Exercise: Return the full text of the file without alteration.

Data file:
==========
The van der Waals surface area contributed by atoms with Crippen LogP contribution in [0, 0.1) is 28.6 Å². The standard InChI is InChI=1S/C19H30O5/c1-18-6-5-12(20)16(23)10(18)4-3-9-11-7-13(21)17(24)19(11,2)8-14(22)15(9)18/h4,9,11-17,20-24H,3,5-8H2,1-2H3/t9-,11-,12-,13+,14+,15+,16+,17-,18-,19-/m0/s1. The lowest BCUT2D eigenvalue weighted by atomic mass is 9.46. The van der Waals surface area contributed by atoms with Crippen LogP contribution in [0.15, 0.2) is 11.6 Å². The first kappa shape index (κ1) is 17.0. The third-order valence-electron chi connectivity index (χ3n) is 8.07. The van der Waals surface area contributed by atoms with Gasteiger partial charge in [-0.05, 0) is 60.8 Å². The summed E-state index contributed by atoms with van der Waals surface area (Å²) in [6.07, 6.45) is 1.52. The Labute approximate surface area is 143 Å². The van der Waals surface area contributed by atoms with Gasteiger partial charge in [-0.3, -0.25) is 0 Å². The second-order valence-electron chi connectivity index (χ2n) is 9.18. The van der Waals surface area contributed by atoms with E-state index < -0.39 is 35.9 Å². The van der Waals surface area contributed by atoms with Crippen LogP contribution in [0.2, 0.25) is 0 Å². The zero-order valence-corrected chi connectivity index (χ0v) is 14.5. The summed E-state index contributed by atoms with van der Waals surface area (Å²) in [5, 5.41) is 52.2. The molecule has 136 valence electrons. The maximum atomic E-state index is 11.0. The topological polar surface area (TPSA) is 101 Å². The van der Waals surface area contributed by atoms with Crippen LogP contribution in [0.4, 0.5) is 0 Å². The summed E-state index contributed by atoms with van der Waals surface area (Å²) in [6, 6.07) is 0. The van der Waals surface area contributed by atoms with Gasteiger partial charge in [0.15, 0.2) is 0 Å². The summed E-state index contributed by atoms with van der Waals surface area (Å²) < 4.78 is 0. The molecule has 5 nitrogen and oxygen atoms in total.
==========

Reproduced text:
The van der Waals surface area contributed by atoms with Crippen LogP contribution in [0, 0.1) is 28.6 Å². The standard InChI is InChI=1S/C19H30O5/c1-18-6-5-12(20)16(23)10(18)4-3-9-11-7-13(21)17(24)19(11,2)8-14(22)15(9)18/h4,9,11-17,20-24H,3,5-8H2,1-2H3/t9-,11-,12-,13+,14+,15+,16+,17-,18-,19-/m0/s1. The lowest BCUT2D eigenvalue weighted by atomic mass is 9.46. The van der Waals surface area contributed by atoms with Crippen LogP contribution in [0.15, 0.2) is 11.6 Å². The first kappa shape index (κ1) is 17.0. The third-order valence-electron chi connectivity index (χ3n) is 8.07. The van der Waals surface area contributed by atoms with Gasteiger partial charge in [-0.05, 0) is 60.8 Å². The summed E-state index contributed by atoms with van der Waals surface area (Å²) in [6.07, 6.45) is 1.52. The Labute approximate surface area is 143 Å². The van der Waals surface area contributed by atoms with Gasteiger partial charge in [-0.3, -0.25) is 0 Å². The second-order valence-electron chi connectivity index (χ2n) is 9.18. The van der Waals surface area contributed by atoms with E-state index < -0.39 is 35.9 Å². The van der Waals surface area contributed by atoms with Crippen LogP contribution in [0.2, 0.25) is 0 Å². The zero-order valence-corrected chi connectivity index (χ0v) is 14.5. The summed E-state index contributed by atoms with van der Waals surface area (Å²) in [5, 5.41) is 52.2. The molecule has 136 valence electrons. The maximum atomic E-state index is 11.0. The topological polar surface area (TPSA) is 101 Å². The van der Waals surface area contributed by atoms with Crippen LogP contribution in [0.4, 0.5) is 0 Å². The summed E-state index contributed by atoms with van der Waals surface area (Å²) in [6, 6.07) is 0. The van der Waals surface area contributed by atoms with Gasteiger partial charge in [0.15, 0.2) is 0 Å². The summed E-state index contributed by atoms with van der Waals surface area (Å²) < 4.78 is 0. The molecule has 5 nitrogen and oxygen atoms in total.